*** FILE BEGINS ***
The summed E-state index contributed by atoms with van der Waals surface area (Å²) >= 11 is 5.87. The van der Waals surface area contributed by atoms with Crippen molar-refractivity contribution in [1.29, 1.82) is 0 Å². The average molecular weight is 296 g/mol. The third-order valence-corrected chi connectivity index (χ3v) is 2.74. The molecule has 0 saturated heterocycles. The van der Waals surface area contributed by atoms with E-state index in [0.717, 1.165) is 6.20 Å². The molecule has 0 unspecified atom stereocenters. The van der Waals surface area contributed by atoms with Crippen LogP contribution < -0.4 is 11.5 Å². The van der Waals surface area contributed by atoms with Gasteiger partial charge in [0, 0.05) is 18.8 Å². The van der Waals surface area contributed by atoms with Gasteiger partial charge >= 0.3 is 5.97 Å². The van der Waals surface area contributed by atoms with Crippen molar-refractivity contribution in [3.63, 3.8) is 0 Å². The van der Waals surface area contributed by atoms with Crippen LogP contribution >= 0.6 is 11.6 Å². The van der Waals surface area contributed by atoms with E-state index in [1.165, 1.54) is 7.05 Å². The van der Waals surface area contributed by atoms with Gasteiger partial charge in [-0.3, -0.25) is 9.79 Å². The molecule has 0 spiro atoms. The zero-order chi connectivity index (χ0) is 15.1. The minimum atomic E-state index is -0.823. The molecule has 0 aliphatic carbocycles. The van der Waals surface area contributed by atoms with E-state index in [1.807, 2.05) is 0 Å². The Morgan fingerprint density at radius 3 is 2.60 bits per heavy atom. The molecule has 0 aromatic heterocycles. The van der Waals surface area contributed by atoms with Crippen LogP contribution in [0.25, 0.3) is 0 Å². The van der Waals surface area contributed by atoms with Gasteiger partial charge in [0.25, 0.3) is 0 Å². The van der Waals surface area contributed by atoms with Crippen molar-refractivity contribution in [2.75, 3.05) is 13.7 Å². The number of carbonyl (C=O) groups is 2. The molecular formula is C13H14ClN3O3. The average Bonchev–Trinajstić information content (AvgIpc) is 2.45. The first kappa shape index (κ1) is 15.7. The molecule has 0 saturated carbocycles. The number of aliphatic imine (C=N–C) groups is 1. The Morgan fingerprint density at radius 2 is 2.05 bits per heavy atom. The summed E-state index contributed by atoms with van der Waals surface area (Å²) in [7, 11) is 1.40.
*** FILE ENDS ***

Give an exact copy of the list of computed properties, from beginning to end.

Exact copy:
The summed E-state index contributed by atoms with van der Waals surface area (Å²) >= 11 is 5.87. The van der Waals surface area contributed by atoms with Crippen molar-refractivity contribution in [1.29, 1.82) is 0 Å². The average molecular weight is 296 g/mol. The third-order valence-corrected chi connectivity index (χ3v) is 2.74. The molecule has 0 saturated heterocycles. The van der Waals surface area contributed by atoms with E-state index in [0.717, 1.165) is 6.20 Å². The molecule has 0 unspecified atom stereocenters. The van der Waals surface area contributed by atoms with Crippen LogP contribution < -0.4 is 11.5 Å². The van der Waals surface area contributed by atoms with Gasteiger partial charge in [0, 0.05) is 18.8 Å². The van der Waals surface area contributed by atoms with Gasteiger partial charge >= 0.3 is 5.97 Å². The van der Waals surface area contributed by atoms with Crippen molar-refractivity contribution in [3.63, 3.8) is 0 Å². The van der Waals surface area contributed by atoms with Crippen LogP contribution >= 0.6 is 11.6 Å². The van der Waals surface area contributed by atoms with E-state index in [1.165, 1.54) is 7.05 Å². The van der Waals surface area contributed by atoms with Gasteiger partial charge in [-0.3, -0.25) is 9.79 Å². The molecule has 0 spiro atoms. The zero-order chi connectivity index (χ0) is 15.1. The minimum atomic E-state index is -0.823. The molecule has 0 aliphatic carbocycles. The van der Waals surface area contributed by atoms with E-state index in [1.807, 2.05) is 0 Å². The Morgan fingerprint density at radius 3 is 2.60 bits per heavy atom. The molecule has 0 aromatic heterocycles. The van der Waals surface area contributed by atoms with Crippen LogP contribution in [0.25, 0.3) is 0 Å². The van der Waals surface area contributed by atoms with Gasteiger partial charge in [0.25, 0.3) is 0 Å². The van der Waals surface area contributed by atoms with Crippen molar-refractivity contribution in [2.75, 3.05) is 13.7 Å². The number of carbonyl (C=O) groups is 2. The molecular formula is C13H14ClN3O3. The average Bonchev–Trinajstić information content (AvgIpc) is 2.45. The first kappa shape index (κ1) is 15.7. The molecule has 0 saturated carbocycles. The number of aliphatic imine (C=N–C) groups is 1. The Morgan fingerprint density at radius 2 is 2.05 bits per heavy atom. The summed E-state index contributed by atoms with van der Waals surface area (Å²) in [7, 11) is 1.40.